“Jacqueline–”

Donna Isabella alone, in all that house, on all that plantation, called her Jacqueline and not Conchita.

“–don’t keep the car waiting.”

Jacqueline glanced at the gilt clock on the dressing-table. There was half an hour to spare, but she did not say so, having learned that much worldly wisdom. She watched Donna Isabella’s bright brown eyes as they met Consuelo’s. Consuelo left the room.

Donna Isabella Miro stood still, looking like one of those old engravings of Queen Elizabeth, until the door closed behind her with a vicious snap in token of Consuelo’s unspeakable opinion.

It was one of her characteristics that she kept you standing at attention quite a while before she spoke.

She had her brother’s features, lean and aquiline, almost her brother’s figure; almost his way of standing. Dressed in his clothes, at a distance, she might even have been mistaken for him. But there the resemblance ended. To Jacqueline, Don Andres Miro had been Desmio ever since her three-year-old lips first tried to lisp the name. It had been easiest, too, to say “Sabella,” but at three and a half the Donna had crept in, and remained. At four years it had frozen into Donna Isabella, without the slightest prospect of melting into anything less formal.

“I hope, Jacqueline, that in the days to come you will appreciate how pleasant your surroundings were.”

“Do I seem not to appreciate them, Donna Isabella?”

The older woman smiled–her brother’s smile, with only a certain thinness added, and an almost unnoticeable tightening of the corners of the lips.

“I hope Don Andres’ kindness has not given you wrong ideas.”

“Donna Isabella, how could Desmio give anybody wrong ideas? He’s– he’s–”

Words always failed when Jacqueline tried to say what she thought of Desmio.

“He is absurdly generous. I hope he has not ruined you, as he would have ruined himself long ago, but for my watchfulness.”

“Ruined me? How could he?”

“By giving you wrong notions, Jacqueline.”

“Wrong, Donna Isabella?”

Jacqueline had all her notions of life’s meaning from Desmio. His notions! None but Donna Isabella would have dreamed of calling them by that name! They were ideals; and they were right–right–right–forever right!

“Wrong notions about your future, Jacqueline. Fortunately”–how fond she was of the word fortunately! “Don Andres can never adopt you legally. There is no worse nonsense than adopting other people’s children to perpetuate a family name, and we have cousins of the true stock.”

Lanier blood is good, and Jacqueline knew it; but, as Consuelo said, the convent had not spoiled her manners. She said nothing.

“So–incredibly kind though Don Andres has been to you–you have no claim on him.”

The frown again–and a half-choke in the quiet voice; “Claim? I’m grateful to him! He’s–”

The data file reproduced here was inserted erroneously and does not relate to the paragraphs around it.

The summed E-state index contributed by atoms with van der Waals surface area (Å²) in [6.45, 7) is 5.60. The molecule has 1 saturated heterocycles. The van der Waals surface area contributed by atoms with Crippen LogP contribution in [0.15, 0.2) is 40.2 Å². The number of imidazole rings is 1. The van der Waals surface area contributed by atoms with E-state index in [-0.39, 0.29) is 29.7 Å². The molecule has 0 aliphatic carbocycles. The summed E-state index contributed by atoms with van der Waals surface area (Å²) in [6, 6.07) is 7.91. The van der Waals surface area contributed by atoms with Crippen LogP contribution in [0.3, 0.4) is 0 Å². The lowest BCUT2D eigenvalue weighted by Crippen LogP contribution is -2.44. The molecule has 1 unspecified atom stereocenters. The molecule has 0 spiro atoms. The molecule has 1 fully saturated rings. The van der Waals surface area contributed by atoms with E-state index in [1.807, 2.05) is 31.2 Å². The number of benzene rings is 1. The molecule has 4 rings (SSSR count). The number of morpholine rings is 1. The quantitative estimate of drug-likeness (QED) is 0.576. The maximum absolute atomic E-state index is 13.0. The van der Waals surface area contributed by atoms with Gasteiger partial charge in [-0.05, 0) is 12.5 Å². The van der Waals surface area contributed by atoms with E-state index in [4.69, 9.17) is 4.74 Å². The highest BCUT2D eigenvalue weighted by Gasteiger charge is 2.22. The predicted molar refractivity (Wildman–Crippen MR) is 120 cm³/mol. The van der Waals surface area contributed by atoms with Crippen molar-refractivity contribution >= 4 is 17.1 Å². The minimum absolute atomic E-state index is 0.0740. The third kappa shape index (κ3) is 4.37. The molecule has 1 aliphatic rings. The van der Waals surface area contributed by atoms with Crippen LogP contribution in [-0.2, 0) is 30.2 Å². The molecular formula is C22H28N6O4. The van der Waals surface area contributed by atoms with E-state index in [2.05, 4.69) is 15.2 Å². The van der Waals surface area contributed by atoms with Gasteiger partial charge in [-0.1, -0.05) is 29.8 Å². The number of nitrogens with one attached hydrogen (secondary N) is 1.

But words failed. Why try to say what Desmio was, when all the world knew?

“Do you call it gratitude–after all he has done for you– knowing what his good name and his position in the country means to him –to make a scene–a scandal–at church on Easter Sunday, of all days in the year, with nearly everybody in the county looking on?”

“I made no scene, Donna Isabella.”

“Jacqueline! If Don Andres knew that Jack Calhoun had walked up the middle of the aisle during High Mass, and had given you an enormous bouquet which you accepted–”

“Should I have thrown the flowers into the aisle?” Jacqueline retorted indignantly. “I put them under the seat–”

“Accepted them, with half the county looking on!”

“I didn’t want to make a scandal–”

“So you encouraged him!”

Jacqueline controlled herself and answered calmly, but the incorrigible frown suggested mirth in spite of her and Donna Isabella’s lean wrists trembled with suppressed anger.

“I have always avoided him. He took that opportunity for lack of a better, Donna Isabella.”

“Can you imagine a young gallant bringing flowers to me during High Mass?”

It was easy to believe that the whole world contained no gallant brave enough for that effrontery! Her narrow face was livid with malice that had seemed to increase since Desmio’s illness.

“If Don Andres knew that for months Jack Calhoun–”

“Let me tell him!” urged Jacqueline. Her impulse had been to tell him all about it long ago. He would have known the fault was not hers, and would have given her good advice, instead of blaming her for what she could not help; whereas Donna Isabella–

Donna Isabella stamped her foot.

“I forbid! You cause a scandal, but you never pause to think what it will mean to those it most concerns! As if your name were not enough, you drag in one of the Calhouns–the worst profligates in Louisiana. The shock will kill him–I forbid you to say a word!”

One learns obedience in convents.